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Data science deep dive: Moving beyond R-squared to p-value for better energy analysis.

We use regression analysis frequently in our energy engineering analysis, but results can be less than ideal for many cases. Now with big data and the current technology of faster computing, we can use a comprehensive understanding of statistics, hypothesis testing, and principles of inference to better predict and verify energy savings, and mitigate the risk involved with various uncertainties surrounding energy efficiency projects. In this and following posts, I will provide you with the building blocks to understand this aspect of energy analysis.

Analyzing building energy use

The data we collect is a sample of an overall population. We use it to evaluate the relationship between independent variables and the resulting energy use data in the population. There are two main questions we ask before making any conclusions about the population based upon the sample:

  1. Is this sample representative of the population?
  2. Is the relationship between variables, that we are seeing in the sample, a real relationship?

Let’s take a look at data from a source that contains an entire year’s of 15-min data:

Answering question one, this data covers all seasons and all operations and can, therefore, be considered as being representative of the population[i], implying that if the conditions for regression and statistical inference are satisfied, this sample can be used to derive conclusions about the population.

The second question is answered using the p-value. At its core, the p-value attempts to clarify whether the correlation between the variables as seen in the sample is purely chance, or if an actual relationship exists.

Getting to know p-value

Let’s use the example below to understand how the p-value applies to energy use analysis.

Say you have two variables: outside air temperature (OAT) and the metered power of a building seen in the example below[ii].

graph-ntroductory_post_p_value_v6.docx_Word

Figure 1: Daily Electric Use vs. Temperature

If you list this data in Excel and use the Data Analysis add-in to run a regression, the output you see will be similar to this:

rsquared-introductory_post_p_value_v6.docx_Word

Figure 2: Data Analysis Summary Output

In the case of this dataset, we see an R-squared value of 0.62. Going by the popular opinion, of wanting an R-squared value of at least 0.75 or higher, one would deem this model as ‘bad’ and rush to discard its summary output. But before we do, let’s pause and divert our attention to the p-value (highlighted in red above).

What is the purpose of a regression analysis for energy use?

When we run a regression analysis on a sample dataset and find a correlation between its two variables (as seen in Figure 1 above), we are, in effect, testing a hypothesis:

  1. The null hypothesis (Ho) states that, in the population data, there is no relationship between the independent and the dependent variable.
  2. The alternative hypothesis (Ha) states that there is a relationship between the two.

In the case of our dataset, the null hypothesis states that outside the sample, i.e. in the population, there is no relationship between OAT and metered energy use.

The alternative hypothesis states that there exists a relationship between the two, not just in this sample but also within the population data. Our aim, with the hypothesis test, is to prove the alternative hypothesis true. Afterall, we will only be able to make correlation-based decisions for the building and/or the energy system if the correlation exists beyond the sample and for the entire population data.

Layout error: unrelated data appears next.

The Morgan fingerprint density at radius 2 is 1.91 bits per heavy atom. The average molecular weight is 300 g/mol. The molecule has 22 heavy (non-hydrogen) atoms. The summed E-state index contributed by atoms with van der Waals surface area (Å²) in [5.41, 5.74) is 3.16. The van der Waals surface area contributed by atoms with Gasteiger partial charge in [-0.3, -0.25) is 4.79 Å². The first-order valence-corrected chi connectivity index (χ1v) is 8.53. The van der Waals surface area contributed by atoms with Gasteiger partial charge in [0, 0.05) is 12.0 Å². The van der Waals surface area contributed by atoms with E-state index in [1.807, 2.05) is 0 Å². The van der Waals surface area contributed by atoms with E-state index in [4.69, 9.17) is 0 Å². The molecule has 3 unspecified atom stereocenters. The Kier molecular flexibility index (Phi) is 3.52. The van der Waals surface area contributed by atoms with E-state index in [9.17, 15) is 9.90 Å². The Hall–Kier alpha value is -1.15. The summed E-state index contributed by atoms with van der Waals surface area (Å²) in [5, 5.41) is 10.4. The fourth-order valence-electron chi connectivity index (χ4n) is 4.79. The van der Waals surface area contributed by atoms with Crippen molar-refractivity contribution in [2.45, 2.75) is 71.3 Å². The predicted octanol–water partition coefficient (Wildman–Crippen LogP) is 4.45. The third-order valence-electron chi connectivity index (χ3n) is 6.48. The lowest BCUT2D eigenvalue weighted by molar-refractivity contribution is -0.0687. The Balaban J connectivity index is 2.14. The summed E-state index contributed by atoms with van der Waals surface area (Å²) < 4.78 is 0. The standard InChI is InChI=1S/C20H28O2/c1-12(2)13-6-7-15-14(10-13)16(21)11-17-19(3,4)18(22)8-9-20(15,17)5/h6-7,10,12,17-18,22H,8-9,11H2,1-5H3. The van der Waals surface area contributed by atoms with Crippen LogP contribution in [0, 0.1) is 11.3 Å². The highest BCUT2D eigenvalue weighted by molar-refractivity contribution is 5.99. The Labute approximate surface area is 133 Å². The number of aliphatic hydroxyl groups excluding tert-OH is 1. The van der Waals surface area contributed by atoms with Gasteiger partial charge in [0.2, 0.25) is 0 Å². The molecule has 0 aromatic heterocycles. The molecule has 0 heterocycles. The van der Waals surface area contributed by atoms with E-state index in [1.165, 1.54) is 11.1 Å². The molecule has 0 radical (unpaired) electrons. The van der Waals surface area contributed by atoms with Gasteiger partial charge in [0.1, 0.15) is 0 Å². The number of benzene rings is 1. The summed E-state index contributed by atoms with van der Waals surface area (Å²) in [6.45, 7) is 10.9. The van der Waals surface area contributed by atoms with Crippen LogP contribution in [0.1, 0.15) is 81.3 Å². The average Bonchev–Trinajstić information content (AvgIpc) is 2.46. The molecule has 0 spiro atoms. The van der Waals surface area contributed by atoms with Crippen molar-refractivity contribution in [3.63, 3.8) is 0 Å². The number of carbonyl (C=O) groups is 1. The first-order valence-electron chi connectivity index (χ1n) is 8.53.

The technical definition of the p-value is:

The probability of observing data, at least as favorable to the alternative hypothesis as the sample dataset, if the null hypothesis were true.

The p-value varies theoretically between 0 (i.e. no relationship) and 1 (any sample would show direct relationship).

What does this p-value mean relative to our dataset?

Referring back to Figure 2, we can say that the probability of observing data in the population, that is as least as favorable to the alternative hypothesis as seen in the sample above, is very close to zero (2.31136E-77), if in fact the null hypothesis were true. Given that this probability is so small, we can confidently say that a relationship between OAT and metered energy use exists in the population data.

What if the p-value was higher than zero?

A p-value higher than zero, let’s say 0.05, means that there is a 5% probability of observing a relationship between variables in the sample data, if in fact no relationship exists in the population. In this scenario, if we drew random 100 samples from a population, we would observe a relationship between variables in at least in five samples. The correlation observed in the five samples would then be misleading if we were to use it as the basis of our energy savings calculations.

A p-value of 0.1 increases this error rate to 10%.

It is recommended to keep the p-value under 0.05. If the stakes are too high and an error can be costly, the p-value may be dropped down to 0.001 (1% error rate).

Moving beyond regression analysis

So, the next time you see results of a regression, don’t just focus on R-squared value. Take a look at the associated p-value to evaluate if the relationship you are seeing in the regression is true or is simply a result of well-aligned numbers. And, if you need help evaluating energy savings, contact us anytime.

You can download sample data here.

[i] The data is assumed to contain no non-routine events

[ii] Source: https://openei.org/datasets/dataset/consumption-outdoor-air-temperature-11-commercial-buildings

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